When I registered for today’s American Lung Association Fight For Air Climb, I had two goals in mind:
1) Support the Horst Engineering Health & Wellness Committee (HAWC) Team.
2) Don’t get hurt.
I think I succeeded in both. I know that support for the HAWC Team was strong. I got to spend part of the morning with six colleagues from our Connecticut operations and together, we have raised more than $1,300 to date. Thank you to our donors. A lot of the support came from our other Horst Engineering colleagues, vendors, and friends. At our quarterly all-hands meeting earlier this week, we raffled off a bunch of New England Patriots, New York Giants, BostonRed Sox, and New York Yankees regalia with all proceeds going to the cause.
I didn’t fully appreciate the connection between stair climbing and the Lung Association until I reached the 38th floor of City Place I, Hartford’s tallest building. More than 320 people climbed the last 34 of those floors in the stairwell, and it was brutal. I led off our team and they rest of them followed at 20 second intervals. With chip timing (you wore the chip band on your wrist), they were able to send people off 20 seconds apart, all morning long.
When I burst on to the 38th floor, I was gasping for air and my heart rate was jacked. I might have gone faster if I could have gotten my heart rate above 182 where it maxed out. I averaged 176, which is pretty good for a four minute burst. Before the race, I was worried about my calves and my pesky plantar fasciitis (left foot), but they seem to be fine and its my lungs that got worked over. I guess that’s the point. Between the nasty warm stairwell air (dust and particulate) and the out of control breathing, I singed my lungs. So, when it comes to taking care of your lungs, I have even more appreciation.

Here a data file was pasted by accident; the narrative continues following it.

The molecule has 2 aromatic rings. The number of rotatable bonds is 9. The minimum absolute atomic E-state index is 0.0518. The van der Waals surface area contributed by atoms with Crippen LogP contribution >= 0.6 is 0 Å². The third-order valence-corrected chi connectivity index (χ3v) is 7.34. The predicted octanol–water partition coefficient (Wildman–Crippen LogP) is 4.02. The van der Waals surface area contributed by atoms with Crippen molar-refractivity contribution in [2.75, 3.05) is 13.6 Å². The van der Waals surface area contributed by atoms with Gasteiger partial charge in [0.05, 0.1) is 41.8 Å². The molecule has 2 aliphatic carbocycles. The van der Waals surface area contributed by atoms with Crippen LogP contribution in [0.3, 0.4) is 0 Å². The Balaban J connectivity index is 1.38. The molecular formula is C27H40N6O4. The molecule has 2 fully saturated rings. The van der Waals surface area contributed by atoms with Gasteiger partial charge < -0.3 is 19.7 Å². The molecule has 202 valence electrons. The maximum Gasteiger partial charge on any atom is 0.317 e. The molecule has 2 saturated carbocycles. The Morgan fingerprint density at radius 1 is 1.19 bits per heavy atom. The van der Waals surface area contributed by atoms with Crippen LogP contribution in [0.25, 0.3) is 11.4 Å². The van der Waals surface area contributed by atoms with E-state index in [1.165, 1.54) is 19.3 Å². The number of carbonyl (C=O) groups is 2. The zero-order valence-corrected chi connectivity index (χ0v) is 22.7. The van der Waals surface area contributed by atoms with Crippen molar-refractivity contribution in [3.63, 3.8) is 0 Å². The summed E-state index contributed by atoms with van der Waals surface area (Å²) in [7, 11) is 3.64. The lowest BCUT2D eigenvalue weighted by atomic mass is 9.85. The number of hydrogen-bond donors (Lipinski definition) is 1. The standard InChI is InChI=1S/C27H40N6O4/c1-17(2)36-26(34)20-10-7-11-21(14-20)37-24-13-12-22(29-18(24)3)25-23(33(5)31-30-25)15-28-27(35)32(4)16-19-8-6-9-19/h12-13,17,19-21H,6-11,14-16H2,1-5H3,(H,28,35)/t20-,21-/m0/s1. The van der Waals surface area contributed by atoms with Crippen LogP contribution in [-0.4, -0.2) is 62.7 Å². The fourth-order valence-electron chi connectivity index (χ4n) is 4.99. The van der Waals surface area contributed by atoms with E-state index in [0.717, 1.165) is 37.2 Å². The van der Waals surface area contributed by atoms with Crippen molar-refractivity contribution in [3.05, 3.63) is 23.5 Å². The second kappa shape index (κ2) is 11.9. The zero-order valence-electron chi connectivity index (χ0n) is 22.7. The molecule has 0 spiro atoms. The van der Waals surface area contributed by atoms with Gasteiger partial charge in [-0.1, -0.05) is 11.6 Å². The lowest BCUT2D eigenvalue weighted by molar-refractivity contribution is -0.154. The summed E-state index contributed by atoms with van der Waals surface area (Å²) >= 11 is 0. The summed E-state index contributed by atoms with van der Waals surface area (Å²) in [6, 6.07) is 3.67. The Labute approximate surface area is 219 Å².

This was my first ever stair climb. I trained for the event by jogging over to City Place from Horst Engineering’s Cedar Street plant. I ran across the Founder’s Bridge on a cold, but beautiful morning. My cool down took me down Main Street, past the music theatre, into Riverside Park, up on the dike, and across the Connecticut Southern Railroad Train Bridge, which is like 500 feet from Horst. The Connecticut River has flooded a little, but that is normal for spring.
It is worth noting that their was a normal amount of water flooding Riverside Park for April. The 2017 USA Cyclocross National Championships are scheduled to take place in that park on a course that will have elements taken from the early cyclocross races that Team Horst Sports promoted there in 2002 and 2003. It’s a great venue, and will be even better if there is no flooding in January 2017. We did our races in October and December, and January should be OK, but you never know.
I might give this stair climb thing a go again in the future. I’ve always wanted to do the granddaddy of stair climbs, the Empire State Building Run-Up. It’s on the to-do list now.
Whenever I’m in City Place, I think of 1980’s Hartford when the Russian Lady was going strong (in its first incarnation), the Whalers were still in town, and business was vibrant in the city. The building now has a 30% vacancy rate and last fall, was sold for the second time in three years. Hartford is far from what it used to be and the lack of tenants in this building is just one sign.
Of course, if I worked in that building on a daily basis, I would take the stairs.